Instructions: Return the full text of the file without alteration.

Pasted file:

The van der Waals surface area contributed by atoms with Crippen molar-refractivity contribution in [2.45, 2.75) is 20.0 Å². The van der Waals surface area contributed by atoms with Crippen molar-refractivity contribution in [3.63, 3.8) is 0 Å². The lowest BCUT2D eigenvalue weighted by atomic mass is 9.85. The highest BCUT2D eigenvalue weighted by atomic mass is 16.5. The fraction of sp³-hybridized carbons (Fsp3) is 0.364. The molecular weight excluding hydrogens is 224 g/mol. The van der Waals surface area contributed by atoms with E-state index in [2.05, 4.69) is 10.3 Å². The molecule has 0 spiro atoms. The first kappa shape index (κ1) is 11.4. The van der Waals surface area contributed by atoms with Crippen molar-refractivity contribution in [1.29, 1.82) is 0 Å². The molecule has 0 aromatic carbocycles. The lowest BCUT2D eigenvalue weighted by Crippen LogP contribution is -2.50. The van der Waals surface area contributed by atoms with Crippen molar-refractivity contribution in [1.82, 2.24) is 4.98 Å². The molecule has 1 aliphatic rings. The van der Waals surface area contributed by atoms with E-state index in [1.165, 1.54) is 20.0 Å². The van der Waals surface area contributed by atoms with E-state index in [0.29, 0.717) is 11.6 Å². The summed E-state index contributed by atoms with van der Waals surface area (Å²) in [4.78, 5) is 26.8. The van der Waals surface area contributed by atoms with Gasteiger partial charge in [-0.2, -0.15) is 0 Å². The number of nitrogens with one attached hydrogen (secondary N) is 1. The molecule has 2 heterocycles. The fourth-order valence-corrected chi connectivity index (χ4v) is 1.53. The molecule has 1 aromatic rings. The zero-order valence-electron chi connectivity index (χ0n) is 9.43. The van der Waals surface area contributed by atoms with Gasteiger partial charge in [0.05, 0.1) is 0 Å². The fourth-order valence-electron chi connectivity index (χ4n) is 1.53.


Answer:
The van der Waals surface area contributed by atoms with Crippen molar-refractivity contribution in [2.45, 2.75) is 20.0 Å². The van der Waals surface area contributed by atoms with Crippen molar-refractivity contribution in [3.63, 3.8) is 0 Å². The lowest BCUT2D eigenvalue weighted by atomic mass is 9.85. The highest BCUT2D eigenvalue weighted by atomic mass is 16.5. The fraction of sp³-hybridized carbons (Fsp3) is 0.364. The molecular weight excluding hydrogens is 224 g/mol. The van der Waals surface area contributed by atoms with E-state index in [2.05, 4.69) is 10.3 Å². The molecule has 0 spiro atoms. The first kappa shape index (κ1) is 11.4. The van der Waals surface area contributed by atoms with Crippen molar-refractivity contribution in [1.29, 1.82) is 0 Å². The molecule has 0 aromatic carbocycles. The lowest BCUT2D eigenvalue weighted by Crippen LogP contribution is -2.50. The van der Waals surface area contributed by atoms with Crippen molar-refractivity contribution in [1.82, 2.24) is 4.98 Å². The molecule has 1 aliphatic rings. The van der Waals surface area contributed by atoms with E-state index in [1.165, 1.54) is 20.0 Å². The van der Waals surface area contributed by atoms with E-state index in [0.29, 0.717) is 11.6 Å². The summed E-state index contributed by atoms with van der Waals surface area (Å²) in [4.78, 5) is 26.8. The van der Waals surface area contributed by atoms with Gasteiger partial charge in [-0.2, -0.15) is 0 Å². The number of nitrogens with one attached hydrogen (secondary N) is 1. The molecule has 2 heterocycles. The fourth-order valence-corrected chi connectivity index (χ4v) is 1.53. The molecule has 1 aromatic rings. The zero-order valence-electron chi connectivity index (χ0n) is 9.43. The van der Waals surface area contributed by atoms with Gasteiger partial charge in [0.05, 0.1) is 0 Å². The fourth-order valence-electron chi connectivity index (χ4n) is 1.53.